Last Monday, I spent my first hour in the office watching the women's finish of the Boston Marathon. A few hours later, I took a brief glance at facebook only to find numerous posts linking to the explosions at the finish line. I was glued to my computer, trying to learn about what had happened, shakened by the random violence on the marathon spectators. Though I didn't know anyone running the race this year, I know many people who's dream it is to get there. And I can't imagine the guilt a runner would feel when their family and friends, who had come to watch them finish, ended up in the hospital instead, or worse. It was shocking; how could this happen to one of America's great institutions.
That same week, 14 people died in a fertilizer plant explosion, 7 died in election protest violence in Venezuela, 2 Richmond teenagers were shot in front of their homes. Probably some ungodly number of people died in countries where war and terrorism are a common occurrence.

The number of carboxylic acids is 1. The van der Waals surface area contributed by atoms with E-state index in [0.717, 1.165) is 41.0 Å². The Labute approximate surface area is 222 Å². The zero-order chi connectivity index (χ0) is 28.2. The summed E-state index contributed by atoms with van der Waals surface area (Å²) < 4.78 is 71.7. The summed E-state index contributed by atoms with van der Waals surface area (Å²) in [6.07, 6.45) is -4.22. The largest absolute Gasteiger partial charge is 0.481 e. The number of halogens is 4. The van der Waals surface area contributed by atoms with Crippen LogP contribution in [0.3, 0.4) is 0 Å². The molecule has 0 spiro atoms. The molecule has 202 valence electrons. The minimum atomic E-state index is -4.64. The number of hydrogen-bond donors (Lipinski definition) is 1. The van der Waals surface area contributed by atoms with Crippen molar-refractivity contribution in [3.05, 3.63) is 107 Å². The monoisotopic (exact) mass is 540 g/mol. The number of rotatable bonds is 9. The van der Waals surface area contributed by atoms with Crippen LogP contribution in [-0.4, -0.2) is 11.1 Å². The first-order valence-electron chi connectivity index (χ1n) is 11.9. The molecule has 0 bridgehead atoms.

At the Boston Marathon, while more than a hundred people were wounded, many severely, very few died. So many fewer than in Newtown, Aurora, Tucson. And yet, our lovely Congress failed to enact meaningful gun-related legislation that same week. Because a background check? God forbid.
I remained glued to the news throughout the release of the photos, the search for the bombers, the killing of the MIT policeman, the grenade launching, the manhunt in Watertown, the blood on the boat. To find one teenager.
I am complicit. We are all complicit. We live in a world where traditional terrorism freaks us out enough to shut down an entire city for an entire day, while more frequent mass shootings appall us, but not enough to do anything about it. Where we fight regulations, the kind that might keep a fertilizer plant from exploding and flattening a town. We are confused.
Last Thursday, I participated in a run for Boston and a candlelight vigil. It was lovely; it was a celebration of running and unity. While I will continue to run marathons, I certainly can't ask anyone to spectate. That's why terrorism is insidious, making us second guess our actions. But are random mass shootings and giant explosions really all that different?